Benevolence is not about money. It is about delight in God. Caring for the needy flows from a personal vision of God’s care of me. My vision of God directly relates to my vision for those who are in need. Graciousness needs to be the norm not the exception, since this has been God’s way of treating me.
Benevolence cannot just be relegated to a committee, but it is a good place to start. The heart issues of benevolence must be seen as a primary pastoral concern. Maturity in the body will be seen in the way in which people embrace the needs of others.
2. Benevolence must be a central-organ issue
Caring for the needs of the congregation cannot remain at the margins of ministry. It is a central component of the ministry and needs to be a central part of fellowship-centered ministries (like Sunday schools).
Can true fellowship take place without a concern for benevolence? My answer is: No! In fact, I believe the converse to be true. If benevolence is not taking place, then fellowship is merely a veneer.
Benevolence must be important to church leadership or it will never be viewed as an important issue for the congregation. It cannot remain as just a few offerings, a line item in the budget and a private committee.
Creative ways need to be investigated in bringing benevolence into the center of the ministry.
3. Benevolence must be intentional
Reactionary ministry will not work. The Bible seems very proactive with benevolence, almost as though we should be searching for the needs of the poor. It seems that we ought to be comfortable asking questions of those we love if they have needs to determine how we can be of help. We ought not wait to find out.
Most often, what is driving benevolence is money or other resources. A specific strategy for meeting a variety of needs such as: cash gifts, food assistance, debt relief, credit counseling, work projects, etc. needs to be developed.
As well, greater priority needs to be given to the collection of funds for the benevolence fund. A regular offering in Sunday School classes and/or after the Lord’s Table seem obvious. The church should not just respond to needs, but to plan for them.
If the church is intentional, then more people would give and even more would receive.
What could benevolence look like if it were $10,000 or $20,000 per year?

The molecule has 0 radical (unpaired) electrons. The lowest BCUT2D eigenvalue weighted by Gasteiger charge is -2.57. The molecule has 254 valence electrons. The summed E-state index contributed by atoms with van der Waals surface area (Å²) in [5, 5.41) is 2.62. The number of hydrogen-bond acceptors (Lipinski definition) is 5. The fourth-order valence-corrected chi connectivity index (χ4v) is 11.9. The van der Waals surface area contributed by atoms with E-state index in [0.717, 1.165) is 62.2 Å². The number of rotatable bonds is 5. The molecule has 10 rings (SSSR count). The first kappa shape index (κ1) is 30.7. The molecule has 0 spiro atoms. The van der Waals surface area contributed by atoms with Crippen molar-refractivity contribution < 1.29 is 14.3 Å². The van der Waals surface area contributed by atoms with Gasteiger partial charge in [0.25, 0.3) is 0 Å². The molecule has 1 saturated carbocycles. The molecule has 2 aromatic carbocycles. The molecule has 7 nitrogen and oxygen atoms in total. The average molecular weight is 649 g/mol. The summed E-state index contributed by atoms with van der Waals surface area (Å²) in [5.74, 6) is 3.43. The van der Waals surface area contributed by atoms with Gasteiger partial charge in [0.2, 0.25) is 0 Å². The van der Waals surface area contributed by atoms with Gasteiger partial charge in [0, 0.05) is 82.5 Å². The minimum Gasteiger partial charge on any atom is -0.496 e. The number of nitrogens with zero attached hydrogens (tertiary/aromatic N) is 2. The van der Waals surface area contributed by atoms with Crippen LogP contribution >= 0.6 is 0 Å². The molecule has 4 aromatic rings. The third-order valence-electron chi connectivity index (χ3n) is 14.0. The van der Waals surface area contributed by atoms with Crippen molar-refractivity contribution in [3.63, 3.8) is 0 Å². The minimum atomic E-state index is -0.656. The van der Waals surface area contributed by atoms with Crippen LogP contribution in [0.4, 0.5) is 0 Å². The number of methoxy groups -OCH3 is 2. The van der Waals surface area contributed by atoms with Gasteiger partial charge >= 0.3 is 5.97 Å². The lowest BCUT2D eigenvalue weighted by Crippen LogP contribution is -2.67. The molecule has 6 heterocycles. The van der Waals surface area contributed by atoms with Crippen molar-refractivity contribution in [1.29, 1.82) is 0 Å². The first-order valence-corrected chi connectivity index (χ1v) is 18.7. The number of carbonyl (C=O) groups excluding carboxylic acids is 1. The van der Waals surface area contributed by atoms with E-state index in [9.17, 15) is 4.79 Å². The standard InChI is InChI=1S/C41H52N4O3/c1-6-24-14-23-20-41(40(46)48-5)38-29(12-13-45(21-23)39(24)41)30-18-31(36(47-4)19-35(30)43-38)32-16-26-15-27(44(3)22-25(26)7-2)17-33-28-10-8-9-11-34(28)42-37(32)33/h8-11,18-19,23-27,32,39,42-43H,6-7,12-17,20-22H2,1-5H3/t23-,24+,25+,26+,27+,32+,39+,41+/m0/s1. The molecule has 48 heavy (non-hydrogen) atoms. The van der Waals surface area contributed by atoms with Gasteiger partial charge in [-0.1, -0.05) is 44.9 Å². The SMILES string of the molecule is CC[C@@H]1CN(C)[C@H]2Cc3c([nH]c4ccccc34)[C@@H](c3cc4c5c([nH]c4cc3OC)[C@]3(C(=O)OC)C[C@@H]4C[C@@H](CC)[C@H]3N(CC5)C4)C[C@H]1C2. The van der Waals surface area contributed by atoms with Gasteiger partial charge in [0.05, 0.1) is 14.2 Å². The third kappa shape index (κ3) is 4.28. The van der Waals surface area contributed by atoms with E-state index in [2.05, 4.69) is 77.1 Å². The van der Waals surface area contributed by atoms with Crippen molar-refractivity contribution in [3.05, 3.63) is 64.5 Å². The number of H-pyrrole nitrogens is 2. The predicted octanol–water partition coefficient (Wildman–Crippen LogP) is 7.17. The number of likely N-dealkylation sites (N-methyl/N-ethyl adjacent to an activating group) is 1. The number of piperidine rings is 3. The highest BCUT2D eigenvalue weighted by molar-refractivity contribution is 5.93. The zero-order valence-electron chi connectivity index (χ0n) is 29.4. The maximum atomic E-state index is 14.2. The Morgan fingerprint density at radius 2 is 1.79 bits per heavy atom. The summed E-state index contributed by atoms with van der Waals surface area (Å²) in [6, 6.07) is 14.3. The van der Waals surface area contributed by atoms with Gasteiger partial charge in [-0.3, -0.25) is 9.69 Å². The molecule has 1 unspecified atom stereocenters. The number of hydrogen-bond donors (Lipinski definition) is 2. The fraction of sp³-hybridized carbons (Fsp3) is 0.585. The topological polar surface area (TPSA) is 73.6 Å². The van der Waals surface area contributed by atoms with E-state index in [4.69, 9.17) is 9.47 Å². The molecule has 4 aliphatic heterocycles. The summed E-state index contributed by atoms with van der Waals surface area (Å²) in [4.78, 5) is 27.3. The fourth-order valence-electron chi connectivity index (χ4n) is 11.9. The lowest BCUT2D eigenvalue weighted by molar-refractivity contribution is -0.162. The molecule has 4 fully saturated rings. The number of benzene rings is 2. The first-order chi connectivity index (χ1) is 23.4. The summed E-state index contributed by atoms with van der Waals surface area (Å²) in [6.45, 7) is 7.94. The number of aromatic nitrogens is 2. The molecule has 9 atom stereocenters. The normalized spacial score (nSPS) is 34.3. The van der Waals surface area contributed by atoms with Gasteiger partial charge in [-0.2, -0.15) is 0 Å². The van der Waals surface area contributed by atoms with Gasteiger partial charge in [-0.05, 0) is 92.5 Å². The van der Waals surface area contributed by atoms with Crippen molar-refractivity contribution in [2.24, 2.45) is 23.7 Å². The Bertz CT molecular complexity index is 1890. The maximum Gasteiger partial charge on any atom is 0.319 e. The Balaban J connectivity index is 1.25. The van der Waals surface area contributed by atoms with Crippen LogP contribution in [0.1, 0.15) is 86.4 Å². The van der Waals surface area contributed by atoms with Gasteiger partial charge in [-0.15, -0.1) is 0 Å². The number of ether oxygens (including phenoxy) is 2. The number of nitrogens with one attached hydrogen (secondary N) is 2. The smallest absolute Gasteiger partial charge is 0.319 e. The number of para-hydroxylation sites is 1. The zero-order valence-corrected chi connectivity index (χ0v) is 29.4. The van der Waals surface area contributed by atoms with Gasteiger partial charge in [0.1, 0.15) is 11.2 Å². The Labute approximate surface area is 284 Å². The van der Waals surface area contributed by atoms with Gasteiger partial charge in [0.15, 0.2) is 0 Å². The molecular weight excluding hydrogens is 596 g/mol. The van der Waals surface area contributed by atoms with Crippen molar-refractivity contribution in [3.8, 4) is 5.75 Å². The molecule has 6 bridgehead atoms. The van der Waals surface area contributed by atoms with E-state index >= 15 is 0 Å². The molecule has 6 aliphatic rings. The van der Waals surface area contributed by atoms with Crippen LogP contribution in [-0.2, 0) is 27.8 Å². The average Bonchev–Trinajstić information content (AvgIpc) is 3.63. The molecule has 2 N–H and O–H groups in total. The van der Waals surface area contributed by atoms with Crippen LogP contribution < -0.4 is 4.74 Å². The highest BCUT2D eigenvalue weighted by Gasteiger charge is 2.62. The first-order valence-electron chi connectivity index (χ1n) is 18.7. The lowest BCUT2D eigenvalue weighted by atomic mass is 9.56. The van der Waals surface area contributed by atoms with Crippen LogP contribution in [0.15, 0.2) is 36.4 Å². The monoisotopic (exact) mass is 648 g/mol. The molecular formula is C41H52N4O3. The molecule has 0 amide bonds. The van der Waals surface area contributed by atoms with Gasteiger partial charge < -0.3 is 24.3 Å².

4. Benevolence must be celebrated
Receiving assistance to many is a dirty little secret, which has come about as a last resort. There is presently very little public “delight” taking place in the meeting of needs. Some kind of response / worship vehicle needs to be created whereby a person would be able to thank God for the way in which He has provided through the church family.
A regular accounting of the number of people that were helped by the church needs to be communicated. Benevolence cannot be buried in the budget
5. Benevolence must have administration
The one lesson from the early church is that the administration of benevolence is going to take more than pastoral staff. Needs have to be evaluated. Histories of problems and potential solutions need to be examined. There are a large number of matters that need to be addressed.
Benevolence cannot simply be a subsidy program, nor can we justify allowing people to fall between the cracks. Godly men and women need to be a part of this process.
Guidelines and policy need to be set, but always keeping in mind that the goal is not to make a good investment, but to be gracious and helpful. Guidelines should be written to prevent the enablement of sinful behavior. However, these policies should not be written with the goal of ensuring that the church is not “taken advantage of”. The goal is graciousness not protection.
6. Benevolence must be subjective
Benevolence is about grace and people. Given the nature of both, it will be inherently subjective and not necessarily fair. The goal of benevolence should not be fairness, but grace.
For this reason, the people serving in benevolence ministry need to be discerning and wise. As well, it would be good to have most benevolence needs in a church brought to a group of people who have experience and history in dealing with these matters. The nature of this kind of ministry means that it will be very subjective.
A community of life change, delighting in God through the Word. That is what Calvary Baptist Church is and becoming. The divine plan for benevolence fits extremely well into that mission and passion.
It is my hope that this paper will assist us in laying down a Biblical grid through which we can view the future of this important ministry.
We are most honoring to God when we graciously treat others in a way that looks like Him!